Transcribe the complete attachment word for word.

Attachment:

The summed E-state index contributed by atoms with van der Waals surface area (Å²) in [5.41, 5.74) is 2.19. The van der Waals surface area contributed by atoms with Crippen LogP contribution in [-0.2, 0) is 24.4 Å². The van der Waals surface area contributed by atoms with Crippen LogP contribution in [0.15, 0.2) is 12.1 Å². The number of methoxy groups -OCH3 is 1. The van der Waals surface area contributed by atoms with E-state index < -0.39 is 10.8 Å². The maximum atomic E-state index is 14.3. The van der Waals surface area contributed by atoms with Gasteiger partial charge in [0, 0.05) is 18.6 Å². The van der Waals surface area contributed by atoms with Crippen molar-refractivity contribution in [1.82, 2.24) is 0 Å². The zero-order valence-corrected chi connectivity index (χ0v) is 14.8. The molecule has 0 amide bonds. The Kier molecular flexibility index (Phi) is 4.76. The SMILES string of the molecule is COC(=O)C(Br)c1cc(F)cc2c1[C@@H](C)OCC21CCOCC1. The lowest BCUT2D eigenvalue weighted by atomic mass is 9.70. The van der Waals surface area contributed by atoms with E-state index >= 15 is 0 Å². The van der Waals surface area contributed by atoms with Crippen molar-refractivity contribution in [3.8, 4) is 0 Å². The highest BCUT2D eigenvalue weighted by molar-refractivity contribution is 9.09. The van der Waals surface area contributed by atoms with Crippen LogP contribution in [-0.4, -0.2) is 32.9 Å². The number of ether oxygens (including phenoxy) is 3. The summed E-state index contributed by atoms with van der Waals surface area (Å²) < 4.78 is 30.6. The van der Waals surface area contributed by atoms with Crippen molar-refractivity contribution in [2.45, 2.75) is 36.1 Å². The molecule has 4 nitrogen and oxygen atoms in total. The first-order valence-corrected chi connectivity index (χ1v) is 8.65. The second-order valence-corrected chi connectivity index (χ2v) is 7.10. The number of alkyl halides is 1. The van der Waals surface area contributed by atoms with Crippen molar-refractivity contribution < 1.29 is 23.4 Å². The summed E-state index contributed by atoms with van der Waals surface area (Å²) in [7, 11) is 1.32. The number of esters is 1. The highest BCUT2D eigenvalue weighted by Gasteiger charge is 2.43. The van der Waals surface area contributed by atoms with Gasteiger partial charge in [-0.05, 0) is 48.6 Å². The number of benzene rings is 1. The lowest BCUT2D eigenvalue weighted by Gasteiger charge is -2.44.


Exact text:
The summed E-state index contributed by atoms with van der Waals surface area (Å²) in [5.41, 5.74) is 2.19. The van der Waals surface area contributed by atoms with Crippen LogP contribution in [-0.2, 0) is 24.4 Å². The van der Waals surface area contributed by atoms with Crippen LogP contribution in [0.15, 0.2) is 12.1 Å². The number of methoxy groups -OCH3 is 1. The van der Waals surface area contributed by atoms with E-state index < -0.39 is 10.8 Å². The maximum atomic E-state index is 14.3. The van der Waals surface area contributed by atoms with Gasteiger partial charge in [0, 0.05) is 18.6 Å². The van der Waals surface area contributed by atoms with Crippen molar-refractivity contribution in [1.82, 2.24) is 0 Å². The zero-order valence-corrected chi connectivity index (χ0v) is 14.8. The molecule has 0 amide bonds. The Kier molecular flexibility index (Phi) is 4.76. The SMILES string of the molecule is COC(=O)C(Br)c1cc(F)cc2c1[C@@H](C)OCC21CCOCC1. The lowest BCUT2D eigenvalue weighted by atomic mass is 9.70. The van der Waals surface area contributed by atoms with E-state index >= 15 is 0 Å². The van der Waals surface area contributed by atoms with Crippen molar-refractivity contribution in [3.8, 4) is 0 Å². The highest BCUT2D eigenvalue weighted by molar-refractivity contribution is 9.09. The van der Waals surface area contributed by atoms with Crippen LogP contribution in [-0.4, -0.2) is 32.9 Å². The number of ether oxygens (including phenoxy) is 3. The summed E-state index contributed by atoms with van der Waals surface area (Å²) < 4.78 is 30.6. The van der Waals surface area contributed by atoms with Crippen molar-refractivity contribution in [2.45, 2.75) is 36.1 Å². The molecule has 4 nitrogen and oxygen atoms in total. The first-order valence-corrected chi connectivity index (χ1v) is 8.65. The second-order valence-corrected chi connectivity index (χ2v) is 7.10. The number of alkyl halides is 1. The van der Waals surface area contributed by atoms with Crippen molar-refractivity contribution < 1.29 is 23.4 Å². The summed E-state index contributed by atoms with van der Waals surface area (Å²) in [7, 11) is 1.32. The number of esters is 1. The highest BCUT2D eigenvalue weighted by Gasteiger charge is 2.43. The van der Waals surface area contributed by atoms with Gasteiger partial charge in [-0.05, 0) is 48.6 Å². The number of benzene rings is 1. The lowest BCUT2D eigenvalue weighted by Gasteiger charge is -2.44.